Autumn is officially here and with it the dramatic transformation of the Endicott campus into a kaleidoscope of warm yellows, vibrant oranges, and fiery reds. While the leaves are changing and the breeze is a bit cooler, it’s a perfect time to get cozy and crack open a good book. Looking for a recommendation? Here’s what Endicott faculty have on their reading lists.
Sergio Inestrosa, Professor of Spanish
I just finished Murder in the Cathedral by T.S. Eliot. I picked this up because I always try to read books that I encounter in other books, and two weeks ago I was reading Tomás Nevinson by the Spanish writer Javier Marías. In that, he mentions Murder in the Cathedral, so I picked it up when I was finished.
It’s an interesting short play focused on the murder of Archbishop Thomas Becket in 1170. This play has inspired me to try to write about the murder of Monseñor Romero in 1980 in El Salvador—I am currently collecting data for that project. Anyone can read Murder in The Cathedral—it’s not difficult, it’s short, and some parts are just sublime, like the interlude when we hear the reasoning behind Becket’s acceptance of the assassination, and even the attempt to provoke martyrdom.
Rebecca Kenneally, Chair of Performing Arts
I’m reading The Constant Rabbit by Jasper Fforde. This is part sci-fi, part sociological commentary on xenophobia, racial prejudice, bureaucratic nonsense, and more. It imagines the U.K. in which rabbits have become humanoids following some kind of lab ‘event’ and the aftermath of inter-species relations. It’s enlightening, hilarious, and scathing.
I love sociology, parody, allegory, and unusual techniques in storytelling. I especially love when authors use humor to elucidate their message. I also get tired of reading similar types of stories—I’m attracted to slightly off-beat tales. If you want to think and challenge your own biases in a fresh way, or to lose yourself in a detective story like no other, this could be for you.
Samuel Alexander, Faculty Department Lead and Associate Professor
My first pick is James Baldwin: Collected Essays. My fall seminar on Baldwin and the Black Freedom Struggle has given me the opportunity to read straight through Baldwin’s spectacular essays. His style is compressed, often epigrammatic, and highly quotable, but reading the essays in their entirety reveals the incredible nuance with which he confronts the legacy of racism in the U.S. Baldwin said famously, “Not everything that is faced can be changed. But nothing can be changed until it is faced.”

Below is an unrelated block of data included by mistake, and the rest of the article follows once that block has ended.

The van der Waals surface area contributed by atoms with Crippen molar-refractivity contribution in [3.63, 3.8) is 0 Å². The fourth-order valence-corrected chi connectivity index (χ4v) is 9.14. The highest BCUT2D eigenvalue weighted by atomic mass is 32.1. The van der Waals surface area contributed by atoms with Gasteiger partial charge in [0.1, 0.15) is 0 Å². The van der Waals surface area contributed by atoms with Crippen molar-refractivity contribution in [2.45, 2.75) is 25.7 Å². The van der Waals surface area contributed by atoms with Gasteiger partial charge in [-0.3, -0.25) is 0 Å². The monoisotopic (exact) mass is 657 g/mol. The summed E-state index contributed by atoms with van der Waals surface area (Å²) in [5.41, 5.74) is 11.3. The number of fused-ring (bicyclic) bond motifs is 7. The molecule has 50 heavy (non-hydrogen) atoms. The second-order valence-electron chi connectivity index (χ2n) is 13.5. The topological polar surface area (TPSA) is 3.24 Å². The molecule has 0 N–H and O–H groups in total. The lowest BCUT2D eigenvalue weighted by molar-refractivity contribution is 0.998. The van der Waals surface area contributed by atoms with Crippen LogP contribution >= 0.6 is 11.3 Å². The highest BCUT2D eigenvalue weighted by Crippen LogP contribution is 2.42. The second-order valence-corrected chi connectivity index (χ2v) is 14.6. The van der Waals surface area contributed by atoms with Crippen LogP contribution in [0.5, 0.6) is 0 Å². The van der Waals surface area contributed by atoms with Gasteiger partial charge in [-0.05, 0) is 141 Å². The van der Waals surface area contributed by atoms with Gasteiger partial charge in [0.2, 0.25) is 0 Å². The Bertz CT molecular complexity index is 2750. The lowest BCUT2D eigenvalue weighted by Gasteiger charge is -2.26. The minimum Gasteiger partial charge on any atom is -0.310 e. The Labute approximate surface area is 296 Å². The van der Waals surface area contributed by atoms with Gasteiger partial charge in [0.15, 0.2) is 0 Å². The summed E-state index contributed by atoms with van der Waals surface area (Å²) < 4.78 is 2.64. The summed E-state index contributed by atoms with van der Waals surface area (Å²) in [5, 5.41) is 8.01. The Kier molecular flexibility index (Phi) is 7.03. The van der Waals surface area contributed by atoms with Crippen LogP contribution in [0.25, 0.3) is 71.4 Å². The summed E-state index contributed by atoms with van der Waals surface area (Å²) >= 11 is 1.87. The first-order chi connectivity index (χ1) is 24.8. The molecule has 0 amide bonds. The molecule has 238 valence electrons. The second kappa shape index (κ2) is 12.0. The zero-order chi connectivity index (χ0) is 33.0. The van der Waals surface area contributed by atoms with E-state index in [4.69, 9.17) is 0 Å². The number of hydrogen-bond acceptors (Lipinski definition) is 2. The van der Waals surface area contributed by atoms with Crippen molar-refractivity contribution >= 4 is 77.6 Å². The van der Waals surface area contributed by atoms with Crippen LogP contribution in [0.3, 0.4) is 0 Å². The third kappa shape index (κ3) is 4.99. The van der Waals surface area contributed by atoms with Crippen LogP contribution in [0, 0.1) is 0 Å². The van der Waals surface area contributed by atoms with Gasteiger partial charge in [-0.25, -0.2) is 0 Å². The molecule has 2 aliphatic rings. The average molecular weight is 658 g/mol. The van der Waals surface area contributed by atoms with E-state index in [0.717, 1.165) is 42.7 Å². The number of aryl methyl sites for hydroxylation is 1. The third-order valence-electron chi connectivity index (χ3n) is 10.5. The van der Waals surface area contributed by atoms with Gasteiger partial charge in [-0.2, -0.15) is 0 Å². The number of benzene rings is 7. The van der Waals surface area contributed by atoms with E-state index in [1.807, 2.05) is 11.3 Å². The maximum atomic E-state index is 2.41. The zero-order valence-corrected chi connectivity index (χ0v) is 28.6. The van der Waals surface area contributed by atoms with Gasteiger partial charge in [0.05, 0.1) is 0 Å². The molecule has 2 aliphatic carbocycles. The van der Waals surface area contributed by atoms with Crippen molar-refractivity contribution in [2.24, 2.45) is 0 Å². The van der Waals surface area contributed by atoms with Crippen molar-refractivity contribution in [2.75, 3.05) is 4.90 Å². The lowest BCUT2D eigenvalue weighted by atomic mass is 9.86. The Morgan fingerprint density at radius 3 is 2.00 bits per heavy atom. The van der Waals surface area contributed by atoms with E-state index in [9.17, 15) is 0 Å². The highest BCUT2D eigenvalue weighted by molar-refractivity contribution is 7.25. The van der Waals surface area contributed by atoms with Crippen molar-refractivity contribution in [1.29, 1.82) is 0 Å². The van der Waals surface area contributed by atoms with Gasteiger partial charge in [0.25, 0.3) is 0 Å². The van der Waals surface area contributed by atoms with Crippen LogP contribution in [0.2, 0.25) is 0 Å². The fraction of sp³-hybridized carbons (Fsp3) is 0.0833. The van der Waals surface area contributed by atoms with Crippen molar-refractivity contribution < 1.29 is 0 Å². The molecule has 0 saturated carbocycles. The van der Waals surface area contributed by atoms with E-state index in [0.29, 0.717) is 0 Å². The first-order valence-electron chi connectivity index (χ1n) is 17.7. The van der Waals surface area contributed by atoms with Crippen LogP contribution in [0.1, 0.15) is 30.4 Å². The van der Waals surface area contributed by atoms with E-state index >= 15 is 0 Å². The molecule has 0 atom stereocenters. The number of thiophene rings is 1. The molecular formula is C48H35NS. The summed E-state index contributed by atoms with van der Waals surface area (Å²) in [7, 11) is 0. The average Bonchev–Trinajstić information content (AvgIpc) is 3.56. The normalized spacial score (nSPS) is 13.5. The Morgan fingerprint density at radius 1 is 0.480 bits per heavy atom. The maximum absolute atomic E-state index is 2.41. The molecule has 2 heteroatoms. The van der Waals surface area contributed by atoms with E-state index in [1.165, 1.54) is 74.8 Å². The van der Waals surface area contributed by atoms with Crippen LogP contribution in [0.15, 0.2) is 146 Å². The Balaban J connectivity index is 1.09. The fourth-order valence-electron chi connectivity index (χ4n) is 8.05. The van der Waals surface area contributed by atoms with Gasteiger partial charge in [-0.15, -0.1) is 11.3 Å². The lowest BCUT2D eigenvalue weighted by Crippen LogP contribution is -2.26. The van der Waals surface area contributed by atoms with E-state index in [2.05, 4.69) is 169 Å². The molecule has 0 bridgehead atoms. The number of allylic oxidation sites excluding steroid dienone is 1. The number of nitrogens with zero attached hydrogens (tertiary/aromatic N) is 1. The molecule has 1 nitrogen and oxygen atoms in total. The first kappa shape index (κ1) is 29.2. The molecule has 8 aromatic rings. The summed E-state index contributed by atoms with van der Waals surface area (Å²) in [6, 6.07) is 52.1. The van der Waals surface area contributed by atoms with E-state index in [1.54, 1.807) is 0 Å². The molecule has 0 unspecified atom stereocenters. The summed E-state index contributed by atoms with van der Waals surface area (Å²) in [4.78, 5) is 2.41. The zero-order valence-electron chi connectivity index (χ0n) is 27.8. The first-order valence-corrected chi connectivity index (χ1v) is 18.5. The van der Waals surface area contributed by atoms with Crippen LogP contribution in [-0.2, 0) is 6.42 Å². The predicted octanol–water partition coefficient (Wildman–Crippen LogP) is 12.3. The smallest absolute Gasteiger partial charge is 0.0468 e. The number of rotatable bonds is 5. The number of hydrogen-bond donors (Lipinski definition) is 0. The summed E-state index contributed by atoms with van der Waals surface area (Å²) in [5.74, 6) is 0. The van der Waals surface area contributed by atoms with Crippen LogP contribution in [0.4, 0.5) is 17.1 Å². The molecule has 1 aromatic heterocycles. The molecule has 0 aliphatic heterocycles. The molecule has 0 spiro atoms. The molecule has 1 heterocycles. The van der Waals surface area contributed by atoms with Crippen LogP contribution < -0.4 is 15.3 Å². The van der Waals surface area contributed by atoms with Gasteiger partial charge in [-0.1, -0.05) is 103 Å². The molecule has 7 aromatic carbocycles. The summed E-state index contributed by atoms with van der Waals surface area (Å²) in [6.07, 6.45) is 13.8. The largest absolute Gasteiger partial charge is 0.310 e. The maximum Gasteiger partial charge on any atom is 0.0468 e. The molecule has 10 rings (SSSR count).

I also recently read Hearing Homer's Song: The Brief Life and Big Idea of Milman Parry. This biography is billed as a “literary detective story,” in part because its subject died young in mysterious circumstances, but also because of the scholarly detective work that distinguished his life. Parry almost single-handedly overturned the assumption that the Homeric epics were the work of a single great poet. Partly through his observation of illiterate farmers in Bosnia who were still reciting their own epic poems in the 1930s, Parry showed that the Iliad and the Odyssey in fact grew out of a tradition of oral recitation. This is the kind of simple but groundbreaking discovery that every professor dreams of making.
As I often do with big books, I gave a copy of this one to my dad—a voracious reader whose recommendations I trust—before committing to it myself!
Elizabeth Matelski, Associate Professor of History
Pregnancy and motherhood are like these magical, mystical concepts, spoken about in revered and hushed tones, as though they’re too sacred to sully. The book’s title alone—My Body is a Big Fat Temple—suggests this isn’t your typical pregnancy memoir. Alena Dillon pulls back the curtain and, through describing her own personal experience with pregnancy and early motherhood, reveals the true grit, gore, and joy of this journey.
Full disclosure: the author is a friend of mine. She’s also one of the smartest, funniest people I know, and such a talented writer. Her quick humor and raw honesty are on full display in this new book. I don’t think you need to be a mother-to-be, a current mom, or even a woman to enjoy this book. Anyone who is a fan of smart, funny women who reveal hard truths will devour this book.